From presentation to Harris-Galveston Board of Directors on 12/8/2023.

In a flat area like Houston, an inch per year can be significant. One subsidence expert said it can be enough to reduce the gradient of whole watersheds over a decade or two. That means stormwater doesn’t move away as quickly as it once did. So, in large rainfalls, flood peaks build higher faster.

Now consider this. If lawn irrigation accounts for half of residential water use, and if half of lawn irrigation is unnecessary, up to 25% of water we use could have stayed in the ground. And that could significantly reduce subsidence and flood risk while reducing your monthly water bill.

The sooner you act, the more you save. So sign up for WaterMyLawn weekly watering advisories today.

Posted by Bob Rehak on 3/23/2024

2398 Days since Hurricane Harvey

AP Article Cites Texas A&M Study Showing Pollution Surged 62% Since EPA Enforcement Rollback

An Associated Press article published this afternoon and already being picked up by many news outlets cites a Texas A&M study of air quality monitors in the most heavily industrialized parts of Houston. The A&M study reportedly shows that air pollution has surged 62% in the three weeks since the EPA announced that it would relax enforcement of pollution regulations due to the corona virus.

The new enforcement standard, announced March 26th, also affects water pollution which I reported on April 1.

The EPA claims its new stance represents a reasonable response to the virus crisis. Many plants, they say, have been crippled by worker absences.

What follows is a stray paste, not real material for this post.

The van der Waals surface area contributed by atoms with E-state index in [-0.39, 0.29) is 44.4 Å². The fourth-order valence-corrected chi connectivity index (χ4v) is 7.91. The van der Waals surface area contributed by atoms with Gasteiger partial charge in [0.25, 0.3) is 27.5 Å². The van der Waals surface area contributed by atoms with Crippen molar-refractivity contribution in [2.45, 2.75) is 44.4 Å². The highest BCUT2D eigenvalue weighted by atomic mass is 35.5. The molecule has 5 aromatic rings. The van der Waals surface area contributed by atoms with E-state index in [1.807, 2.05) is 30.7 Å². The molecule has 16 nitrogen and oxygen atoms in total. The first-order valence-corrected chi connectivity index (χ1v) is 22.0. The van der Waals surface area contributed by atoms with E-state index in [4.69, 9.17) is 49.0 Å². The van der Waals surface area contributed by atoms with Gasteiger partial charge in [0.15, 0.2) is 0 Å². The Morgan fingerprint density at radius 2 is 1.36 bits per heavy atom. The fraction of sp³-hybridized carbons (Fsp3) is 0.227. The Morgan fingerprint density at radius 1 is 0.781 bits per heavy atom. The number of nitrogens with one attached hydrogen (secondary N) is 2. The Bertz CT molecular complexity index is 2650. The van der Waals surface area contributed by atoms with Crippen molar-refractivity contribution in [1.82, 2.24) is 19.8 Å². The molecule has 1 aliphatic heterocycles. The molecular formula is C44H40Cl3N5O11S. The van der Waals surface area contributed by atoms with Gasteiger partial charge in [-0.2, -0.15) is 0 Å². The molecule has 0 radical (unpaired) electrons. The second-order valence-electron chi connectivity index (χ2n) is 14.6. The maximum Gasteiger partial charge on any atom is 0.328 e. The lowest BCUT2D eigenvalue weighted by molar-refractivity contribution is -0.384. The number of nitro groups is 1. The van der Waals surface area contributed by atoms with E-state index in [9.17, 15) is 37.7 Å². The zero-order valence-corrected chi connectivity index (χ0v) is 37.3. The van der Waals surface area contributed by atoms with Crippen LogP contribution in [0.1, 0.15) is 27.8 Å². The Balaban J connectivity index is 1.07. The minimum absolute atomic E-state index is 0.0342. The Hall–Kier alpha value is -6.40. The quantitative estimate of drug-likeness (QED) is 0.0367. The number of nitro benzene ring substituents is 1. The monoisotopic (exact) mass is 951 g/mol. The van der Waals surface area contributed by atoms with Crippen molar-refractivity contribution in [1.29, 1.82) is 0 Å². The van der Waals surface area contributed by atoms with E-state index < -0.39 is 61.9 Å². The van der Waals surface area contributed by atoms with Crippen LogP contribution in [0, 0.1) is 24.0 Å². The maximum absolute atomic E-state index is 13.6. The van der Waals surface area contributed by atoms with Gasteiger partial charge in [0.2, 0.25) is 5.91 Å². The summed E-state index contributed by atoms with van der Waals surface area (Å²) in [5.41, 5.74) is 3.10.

I have no problem with that. I’m sure the virus has affected law enforcement agencies around the country.

I do have one problem, however: the public announcement that you will stop enforcing the law.

Can you imagine, for instance, what would happen if:

  • Houston Police Department announced it would pull all officers out of Kingwood?
  • The SEC announced it would no longer prosecute insider trading during the virus crisis?
  • The Defense Department signaled that it would not retaliate against foreign aggression?

While I do believe that the vast majority of people and companies would continue obeying the law, I also believe that some will take advantage of the lack of enforcement. The public announcement gave a green light to people in the latter category.

A 62% increase in three weeks sounds like a big jump.

Had the EPA used its enforcement discretion to quietly relax prosecution of businesses hampered by the virus, it could have shown compassion and reasonableness without harming the regulated community. However, the public announcement of the relaxed policy may have harmed residents living near pollution sources. The AP article cites many examples.

I wonder how the announcement impacted San Jacinto River sand mines and water quality. EPA enforcement in this area has never been aggressive in my opinion.

Confluence of Spring Creek and West Fork showing pollution coming off West Fork at Montgomery County Line. 20 square miles of sand mines lie upstream on the West Fork. Photo taken March 6.

When someone writes the history of this EPA enforcement controversy, the key question will be “Why the public announcement?”

Posted by Bob Rehak on 4/19/2020

964 Days since Hurricane Harvey